Where’s the best place you’ve ever performed?
Crikey, they all vary, but I suppose it has to be Kilkenny. I played the festival there for the first time a few years ago. It was magical, and they were such an energetic audience. The whole town was there for the festival, and the atmosphere was electric.

What do you like to do when you’re not being funny?
I like to cook and to eat. I like to plan trips away, and I like scuba diving. The wife and I are either planning trips,  going on a trip or buying ridiculous stuff made out of neon print to go on trips. We also read up about fish...

Talking of cooking, has your recent experience on Celebrity MasterChef changed you in any way?
I’m definitely more adventurous in the kitchen. I’ll give stuff a go that I wouldn’t have done before. I was typically one of those people who would read a recipe, get halfway though and go, God, I don’t know how to do that. Now I’ll give it a go. 

How do you put your new-found skills to use? Do you plan massive dinner parties for friends and family?
No, that’s the sad bit. Because I work nights, I’m normally sat eating a pot noodle with a teaspoon in a hotel room. So when I have a bit of time and I’m home and it’s just me and my wife, I’ll try and cook something different or new. I like to mix things up and not stick to recipes like most people do.

What would you have done as a job if you hadn’t become a comedian?
Absolutely nothing that involved being inside and wearing a suit. I think I’d have liked to be a ski instructor, a landscape gardener, a forest ranger or a fisherman.

You’ve been on the circuit for 14 years now. How have attitudes changed towards female comedians during that time?
I’ve had audiences walk out and shout at me, fold their arms saying that they’re not going to listen to a woman. D’you know what, though - it being harder initially has probably made it better for us now. Female comedians had to work harder; we had to come up with more diverse material because we were always judged so harshly.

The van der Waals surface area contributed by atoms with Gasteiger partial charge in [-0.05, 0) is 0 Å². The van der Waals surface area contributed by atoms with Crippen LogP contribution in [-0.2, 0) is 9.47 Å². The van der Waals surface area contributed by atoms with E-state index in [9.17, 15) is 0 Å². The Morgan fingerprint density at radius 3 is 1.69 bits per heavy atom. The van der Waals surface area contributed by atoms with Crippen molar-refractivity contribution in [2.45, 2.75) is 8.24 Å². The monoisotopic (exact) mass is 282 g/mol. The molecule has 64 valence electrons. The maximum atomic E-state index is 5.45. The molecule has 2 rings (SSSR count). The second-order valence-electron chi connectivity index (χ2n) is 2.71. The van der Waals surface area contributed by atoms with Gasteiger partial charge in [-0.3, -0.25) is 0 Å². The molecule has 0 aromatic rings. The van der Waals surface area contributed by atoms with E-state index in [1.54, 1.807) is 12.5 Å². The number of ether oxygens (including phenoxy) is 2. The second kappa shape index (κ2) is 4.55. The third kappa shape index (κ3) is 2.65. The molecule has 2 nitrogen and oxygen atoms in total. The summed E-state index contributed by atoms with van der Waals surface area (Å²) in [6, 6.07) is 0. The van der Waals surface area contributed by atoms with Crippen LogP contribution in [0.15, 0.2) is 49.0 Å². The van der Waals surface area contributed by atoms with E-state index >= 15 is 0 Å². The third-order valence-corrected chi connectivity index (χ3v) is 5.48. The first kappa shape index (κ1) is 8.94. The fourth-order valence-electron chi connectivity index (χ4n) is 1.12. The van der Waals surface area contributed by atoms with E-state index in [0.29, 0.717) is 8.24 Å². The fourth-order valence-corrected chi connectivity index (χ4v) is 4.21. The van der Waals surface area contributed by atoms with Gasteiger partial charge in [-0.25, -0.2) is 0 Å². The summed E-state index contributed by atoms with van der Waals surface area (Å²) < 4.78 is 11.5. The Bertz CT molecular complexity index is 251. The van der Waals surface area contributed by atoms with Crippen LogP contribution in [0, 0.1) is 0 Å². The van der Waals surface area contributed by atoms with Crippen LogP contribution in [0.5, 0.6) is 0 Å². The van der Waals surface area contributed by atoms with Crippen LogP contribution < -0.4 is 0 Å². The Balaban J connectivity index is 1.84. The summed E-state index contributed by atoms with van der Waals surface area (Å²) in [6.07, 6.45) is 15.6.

It wouldn’t matter if there were four blokes who’d all done material about Star Wars - they wouldn’t be judged on that, but if you were to get up on stage and say something that was typically female, you were immediately picked up on it. That’s now changed because of television - it’s a much more balanced environment nowadays.

Is there anything you’ve ever said on stage that you’ve later regretted?
Probably ‘it’s lovely to be here’. You say that many times, but in your head you’re thinking, I can’t wait to get in the car and leave this dump! No, not really! Joking apart, I don’t think I have, although I’ve told some awful jokes, especially during the first two years of my career.
I think you can sometimes be really quick to judge an audience and go in too hard. I’m usually quite deliberate with my talking. I hate it when comperes or comics absolutely destroy someone in the audience when it’s not deserved. Someone once told me this when I started out, and it really makes sense. If you lose your sense of humour at the start, then the good is gone. I’ve seen some people lose it and thought, here we go - this is going to go tits up. 

How does living in Brighton influence your comedy?
I don’t think it influences my comedy, but it certainly influences my life and I bloody love it. Brighton is a laid-back, bohemian sort of city and a nice place to be. It’s creative, it’s fun, and there are a lot of new comics coming through.

Who’s the funniest person on the circuit at the moment?
I haven’t seen people for such a long time - when you’re out on tour, in your own little bubble, you don’t get to see other comedians. But I’ll tell you who’s doing really well, and that’s newcomer Maisy Adams. She’s certainly one to look out for.

Would you consider appearing on reality TV programmes in the future?
I never say no to anything; more like ‘call me back in half an hour’. I don’t think I’d ever say never to anything. Actually, that’s a lie; I would never do Big Brother. It’s just the idea of being trapped. I guess you’d have to look at where you are in your career at the time and ask yourself, ‘Is this the final outing?’ If so, then okay, let’s do it. It all depends on what else is occurring at that particular time.

Zoe performs her new show, Entry Level Human, at Nottingham Glee Club on Thursday 8 November and then at Birmingham Glee Club on Sunday 18 November. Tickets are available via zoelyons.co.uk